Maxxum 50, 70
These were the last film cameras. I like the Maxxum 70. It is lightweight with a nice grip and is packed with features. The Maxxum 5 and Maxxum 70 are great cameras for those who want to try film on a budget.
Maxxum 70 (ImagingPixel)
Maxxum 5D, Maxxum 7D
They produce beautiful images and have very low noise for their age. They were among the first cameras with built-in image stabilization and forerunners of modern Sony A-mount digital cameras. Finding one might be difficult, and when you do, they are not as cheap as one might expect given their age.
Maxxum 7D – (Luminous Landscape)
I am amazed at the colors that come of this camera. It performs well. I got mine for a song, expecting to get a higher pixel camera later. I am definitely keeping this.
Maxxum 5D – (Kurt Munger)
Great colors. Beware of the “first frame black” issue. My camera has this issue, but still works, although it is very annoying. This was a Goodwill buy and cost very little, so still worth it.
Autofocus lenses do not receive as much acclaim as their manual cousins; however, many are excellent. With the exception of the macro lenses, the first generation, released in 1985, are the best versions. Review links are for the 1985 versions when possible. The G and APO lenses are professional and are not listed here. Those listed are easy to find.
28mm f2.8 – I have limited experience with the lens, but it doesn’t seem to be much better that the AF 28-85mm. (Kurt Munger)
New – 50mm f1.4 (Ken Rockwell)
50mm 1.7 (Optical Limits) (Kurt Munger)
50mm f2.8 – I love this lens and often use it instead of the 50mm 1.7. (Ken Rockwell)
100mm f2.8 – considered one of the best macro lens available (some say THE best). Expect to pay ~ 200.00. (Casual Photophile)
35-70mm, f4 (1985 version) (Kurt Munger)
Another underrated lens. It’s sharp with less distortion than my 35-105mm. The 35-70mm f4, 50mm 1.7, and 70-210mm f4 make a good starting set for those new to Maxxums.
35-105mm, f3.5-4.5 – Nice, sharp lens. Mine has significant pincushion distortion.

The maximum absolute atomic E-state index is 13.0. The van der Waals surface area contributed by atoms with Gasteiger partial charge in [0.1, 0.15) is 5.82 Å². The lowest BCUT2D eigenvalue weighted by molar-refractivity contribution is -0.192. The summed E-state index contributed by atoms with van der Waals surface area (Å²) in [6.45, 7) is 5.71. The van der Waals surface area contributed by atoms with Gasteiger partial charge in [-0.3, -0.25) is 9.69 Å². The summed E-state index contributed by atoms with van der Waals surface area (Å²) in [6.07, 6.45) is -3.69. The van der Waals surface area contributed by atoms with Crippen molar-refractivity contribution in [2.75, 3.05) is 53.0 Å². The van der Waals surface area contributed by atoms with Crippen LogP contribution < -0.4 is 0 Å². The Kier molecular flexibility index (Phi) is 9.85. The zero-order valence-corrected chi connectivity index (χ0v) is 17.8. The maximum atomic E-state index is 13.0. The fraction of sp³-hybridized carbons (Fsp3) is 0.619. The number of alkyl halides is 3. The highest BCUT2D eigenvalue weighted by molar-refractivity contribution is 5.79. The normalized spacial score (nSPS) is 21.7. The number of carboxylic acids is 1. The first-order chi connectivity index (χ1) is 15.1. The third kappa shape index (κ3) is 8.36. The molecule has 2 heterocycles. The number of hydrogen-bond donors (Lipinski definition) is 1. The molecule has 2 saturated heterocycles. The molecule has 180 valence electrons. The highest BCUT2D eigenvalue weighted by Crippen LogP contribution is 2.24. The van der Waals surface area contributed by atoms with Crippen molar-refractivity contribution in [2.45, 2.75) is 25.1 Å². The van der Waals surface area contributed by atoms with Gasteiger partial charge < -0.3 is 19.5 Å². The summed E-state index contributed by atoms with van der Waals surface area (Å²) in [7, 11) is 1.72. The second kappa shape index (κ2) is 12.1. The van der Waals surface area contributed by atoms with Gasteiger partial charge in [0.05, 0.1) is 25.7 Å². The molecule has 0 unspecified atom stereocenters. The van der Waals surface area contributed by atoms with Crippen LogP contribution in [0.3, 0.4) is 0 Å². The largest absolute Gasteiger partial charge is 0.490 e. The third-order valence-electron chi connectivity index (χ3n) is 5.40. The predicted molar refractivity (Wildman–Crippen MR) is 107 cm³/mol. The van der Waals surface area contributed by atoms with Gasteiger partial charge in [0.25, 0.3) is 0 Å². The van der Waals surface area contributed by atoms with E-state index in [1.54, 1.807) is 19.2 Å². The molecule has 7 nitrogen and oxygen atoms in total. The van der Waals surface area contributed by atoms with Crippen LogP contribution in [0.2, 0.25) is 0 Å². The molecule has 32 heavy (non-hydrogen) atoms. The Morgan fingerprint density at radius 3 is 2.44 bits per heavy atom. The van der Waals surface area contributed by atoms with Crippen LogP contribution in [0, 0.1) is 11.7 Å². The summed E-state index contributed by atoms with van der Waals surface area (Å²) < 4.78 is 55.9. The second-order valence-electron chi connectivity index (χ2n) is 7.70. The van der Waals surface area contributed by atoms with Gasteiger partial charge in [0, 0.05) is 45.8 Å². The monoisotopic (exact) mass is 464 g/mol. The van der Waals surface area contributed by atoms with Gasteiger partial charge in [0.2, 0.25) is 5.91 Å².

28-105mm, f3.5-4.5 – (Dyxum) – One of my favorite lenses, but for some reason rarely mentioned.
28-135mm, f4-4.5 – (Kurt Munger) “Secret handshake” lens widely praised for sharpness, but it is heavy, which limits my usage.
Minolta Manual Lens DB – Exhaustive list of all Minolta manual lenses. It introduced a naming/classification scheme that has been widely adopted.
Rokkor Files – The best historical coverage of manual Minolta gear I have come across. If you want dates, models, and other details with lucid, interesting narrative, this is it.
Vintage Lens Reviews – Detailed reviews of manual focus lenses
Dyxum – Crowdsourced reviews and ratings for Minolta and third-party lenses for A-mount and Sony E-mount. The focus is on digital cameras, but the reviews and ratings apply just as well for film.
Kurt Munger – Detailed reviews of Sony and Minolta autofocus lenses
Earth, Sun, Film Posts
- New The Stages of Minolta Collecting
- Vintage Minolta Love–Here’s to the Dreamers
- Bingeing Minolta History: Really–This Should Be on Netflix
- Collecting Minolta
- Buying Camera Gear on eBay and ShopGoodwill: Finding Bargains, Avoiding Junk
- Deciphering eBay Camera Listing: A Guide for Newbies
Vintage Minolta Love Project
- The Vintage-Minolta Love Project: Shooting Every SLR from the SR-2 to the Maxxum 5D
- VMLP 1: A Visual Guide to Minolta Lens Mounts—SR to A
- VMLP 2: Sony–The Revenge of Minolta, the Re-birth of the Cool
- VMLP 3: The Minolta SR-2, the Start of Something Big
- VMLP 4: The Minolta Maxxum 7000—Let There Be Autofocus!
- Introducing Lens Love!
- Lens Surprise: Minolta MD Zoom 75-150mm, f4
- VMLP 5: The Maxxum 9000—Nice and a Little Confusing
- New VMLP 7: The Minolta SR-3–The Best Version of the Minolta SR-2?